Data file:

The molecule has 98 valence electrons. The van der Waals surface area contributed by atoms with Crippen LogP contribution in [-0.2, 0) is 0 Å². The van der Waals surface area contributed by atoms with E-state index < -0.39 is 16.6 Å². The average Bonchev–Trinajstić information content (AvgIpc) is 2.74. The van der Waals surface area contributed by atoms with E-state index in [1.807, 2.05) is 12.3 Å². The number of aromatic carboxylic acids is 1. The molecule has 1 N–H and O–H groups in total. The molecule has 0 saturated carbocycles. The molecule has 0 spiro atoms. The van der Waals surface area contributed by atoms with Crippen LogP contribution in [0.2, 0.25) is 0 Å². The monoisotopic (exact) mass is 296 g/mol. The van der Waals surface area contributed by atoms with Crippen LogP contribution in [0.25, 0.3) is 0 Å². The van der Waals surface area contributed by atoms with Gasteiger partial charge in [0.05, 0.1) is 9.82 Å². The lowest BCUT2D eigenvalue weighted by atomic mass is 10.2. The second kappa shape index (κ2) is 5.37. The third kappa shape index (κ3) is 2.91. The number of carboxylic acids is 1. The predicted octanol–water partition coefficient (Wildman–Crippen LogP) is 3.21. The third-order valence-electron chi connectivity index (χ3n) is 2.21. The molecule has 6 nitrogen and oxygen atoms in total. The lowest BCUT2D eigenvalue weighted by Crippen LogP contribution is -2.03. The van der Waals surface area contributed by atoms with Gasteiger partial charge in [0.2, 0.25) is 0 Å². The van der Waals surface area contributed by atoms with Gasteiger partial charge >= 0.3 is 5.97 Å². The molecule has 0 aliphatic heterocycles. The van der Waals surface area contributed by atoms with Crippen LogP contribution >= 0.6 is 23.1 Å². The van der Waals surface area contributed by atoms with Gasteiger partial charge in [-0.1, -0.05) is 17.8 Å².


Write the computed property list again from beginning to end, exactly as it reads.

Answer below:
The molecule has 98 valence electrons. The van der Waals surface area contributed by atoms with Crippen LogP contribution in [-0.2, 0) is 0 Å². The van der Waals surface area contributed by atoms with E-state index < -0.39 is 16.6 Å². The average Bonchev–Trinajstić information content (AvgIpc) is 2.74. The van der Waals surface area contributed by atoms with E-state index in [1.807, 2.05) is 12.3 Å². The number of aromatic carboxylic acids is 1. The molecule has 1 N–H and O–H groups in total. The molecule has 0 saturated carbocycles. The molecule has 0 spiro atoms. The van der Waals surface area contributed by atoms with Crippen LogP contribution in [0.2, 0.25) is 0 Å². The monoisotopic (exact) mass is 296 g/mol. The van der Waals surface area contributed by atoms with Crippen LogP contribution in [0.25, 0.3) is 0 Å². The van der Waals surface area contributed by atoms with Gasteiger partial charge in [0.05, 0.1) is 9.82 Å². The lowest BCUT2D eigenvalue weighted by atomic mass is 10.2. The second kappa shape index (κ2) is 5.37. The third kappa shape index (κ3) is 2.91. The number of carboxylic acids is 1. The predicted octanol–water partition coefficient (Wildman–Crippen LogP) is 3.21. The third-order valence-electron chi connectivity index (χ3n) is 2.21. The molecule has 6 nitrogen and oxygen atoms in total. The lowest BCUT2D eigenvalue weighted by Crippen LogP contribution is -2.03. The van der Waals surface area contributed by atoms with Gasteiger partial charge in [0.2, 0.25) is 0 Å². The van der Waals surface area contributed by atoms with Gasteiger partial charge >= 0.3 is 5.97 Å². The molecule has 0 aliphatic heterocycles. The van der Waals surface area contributed by atoms with Crippen LogP contribution >= 0.6 is 23.1 Å². The van der Waals surface area contributed by atoms with Gasteiger partial charge in [-0.1, -0.05) is 17.8 Å².